About the faculty


Paul Dickman
is Professor of Biostatistics at the Department of Medical Epidemiology and Biostatistics at Karolinska Institutet. He conducts research in epidemiology and biostatistics with a focus on cancer epidemiology and register-based epidemiology. Professor Dickman has long been interested in the analysis of cancer patient survival, the topic of his 1997 doctoral thesis where he studied with Professor Timo Hakulinen. His primary interests lie in statistical methods for estimating and modelling relative survival. He has published widely in the field of cancer patient survival, is a coauthor of the Stata strs command for estimating and modelling relative survival, and taught courses in cancer survival analysis in eight different countries.

 

Paul Lambert is Professor of Biostatistics in the Department of Health Sciences at the University of Leicester. Paul currently is seconded (30% FTE) to the Department of Medical Epidemiology and Biostatistics at Karolinska Institutet. Paul's main research interest has been in developing methods for modelling relative survival. In particular modelling time-dependent covariate effects, incorporating period analysis in statistical models, and the estimation and modelling of 'cure' in population-based cancer studies. He is particularly keen on the use of flexible parametric survival models for both standard and relative survival. These offer a number of advantages in terms of communication of results, for example quantifying absolute levels of risk as well as relative risk. He has developed software in Stata to fit cure models for relative survival (strsmix and strsnmix) and also flexible parametric models (stpm2). Paul is coauthor of the book Flexible Parametric Survival Analysis Using Stata: Beyond the Cox Model.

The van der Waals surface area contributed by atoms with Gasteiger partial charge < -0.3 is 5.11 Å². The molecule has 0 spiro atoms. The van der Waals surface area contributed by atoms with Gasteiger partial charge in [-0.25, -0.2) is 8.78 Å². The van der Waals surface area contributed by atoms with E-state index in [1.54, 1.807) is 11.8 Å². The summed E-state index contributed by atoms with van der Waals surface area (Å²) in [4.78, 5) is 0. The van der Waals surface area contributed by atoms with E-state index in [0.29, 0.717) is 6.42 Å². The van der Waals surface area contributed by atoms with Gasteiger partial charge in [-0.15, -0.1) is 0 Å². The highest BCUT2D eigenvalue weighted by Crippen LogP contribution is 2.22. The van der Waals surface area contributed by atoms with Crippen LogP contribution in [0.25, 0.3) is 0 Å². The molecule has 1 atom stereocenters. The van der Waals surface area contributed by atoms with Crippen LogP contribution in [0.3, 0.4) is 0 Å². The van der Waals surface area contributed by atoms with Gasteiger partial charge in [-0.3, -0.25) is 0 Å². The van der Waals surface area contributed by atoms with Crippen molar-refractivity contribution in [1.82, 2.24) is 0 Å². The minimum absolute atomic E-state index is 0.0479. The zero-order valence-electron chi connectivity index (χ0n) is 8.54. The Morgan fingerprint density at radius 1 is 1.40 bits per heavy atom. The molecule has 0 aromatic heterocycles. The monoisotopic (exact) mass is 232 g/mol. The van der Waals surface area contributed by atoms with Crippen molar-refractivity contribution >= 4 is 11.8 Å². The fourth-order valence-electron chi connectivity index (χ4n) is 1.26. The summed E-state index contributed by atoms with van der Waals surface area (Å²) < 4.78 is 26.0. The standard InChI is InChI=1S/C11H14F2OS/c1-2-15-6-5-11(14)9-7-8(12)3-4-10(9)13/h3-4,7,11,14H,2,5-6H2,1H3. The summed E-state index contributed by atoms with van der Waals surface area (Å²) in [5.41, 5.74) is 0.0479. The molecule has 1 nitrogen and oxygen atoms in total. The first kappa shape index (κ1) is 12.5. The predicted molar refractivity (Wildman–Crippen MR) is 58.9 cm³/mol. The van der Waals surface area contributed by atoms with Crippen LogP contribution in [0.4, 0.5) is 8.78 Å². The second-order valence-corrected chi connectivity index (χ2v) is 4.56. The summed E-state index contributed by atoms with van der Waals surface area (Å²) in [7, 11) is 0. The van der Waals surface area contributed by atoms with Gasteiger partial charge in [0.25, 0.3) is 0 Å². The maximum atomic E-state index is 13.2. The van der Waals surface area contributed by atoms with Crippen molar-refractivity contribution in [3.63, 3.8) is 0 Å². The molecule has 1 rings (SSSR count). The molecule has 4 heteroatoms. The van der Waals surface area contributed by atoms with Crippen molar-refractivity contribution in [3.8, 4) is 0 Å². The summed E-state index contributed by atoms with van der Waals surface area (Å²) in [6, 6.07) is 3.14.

Teaching assistants

Sandra Eloranta is a biostatistician at the Clinical Epidemiology Unit at the Department of Medicine, Karolinska Institutet, and a senior statistical advisor at Scandinavian Development Services. She did her PhD training at the Department of Medical Epidemiology and Biostatistics (MEB), Karolinska Institutet on the topic of statistical methods for estimating population-based cancer patient survival. The main focus of her PhD work was on developing methods for studying excess mortality among cancer patients from causes other than cancer in a competing risk setting. Sandra's main research interests today are patient survival and survivorship issues after hematological malignancies. She has co-authored more than 40 scientific papers on cancer survival and is an experienced teacher; for example, she is a regular teacher at the Clinical Research Schools for oncologists, psychiatrists and odontologists at Karolinska Institutet. Among other teaching activities she has been been teaching and organising courses on survival analysis for epidemiologists, statistical methods for cancer patients survival, competing risks and real-world evidence studies. Sandra will teach a 1-day course on Survival Analysis with Competing Risks with Stata® on the Sunday prior to the course.

Michael Crowther is a post-doctoral biostatistician, currently with a joint position at the Department of Health Sciences, University of Leicester, and the Department of Medical Epidemiology and Biostatistics, Karolinska Institutet. His PhD thesis centred on the development of methods for the analysis of survival data and joint longitudinal-survival data, with a focus on flexible and parametric frameworks. He has also developed methods for simulating complex survival data. He has first authored 12 methodological papers in the areas of survival analysis, joint longitudinal-survival analysis and meta-analysis, including articles describing user friendly Stata® software, allowing the methods to be directly used in practice. He has experience in teaching at the postgraduate level, developing and running short courses on joint modelling and in the design of simulation studies for evaluating statistical methods. He is currently working in the areas of multi-state models and multilevel relative survival analysis. Michael will teach a 1-day course on Joint Models for Longitudinal and Survival Data with Stata® on the Sunday prior to the course.

Hannah Bower is a doctoral student in the Department of Medical Epidemiology and Biostatistics at Karolinska Institutet under the supervision of Paul Lambert. Her PhD focuses on developing and applying a survival measure called the loss in expectation of life. This involves modelling relative survival from population-based registry data using flexible parametric survival models. She has been a teaching assistant for the course `Statistical methods for population-based cancer survival analysis’ in 2015, and for the doctoral course `Survival analysis for epidemiologists’ at Karolinska Institutet.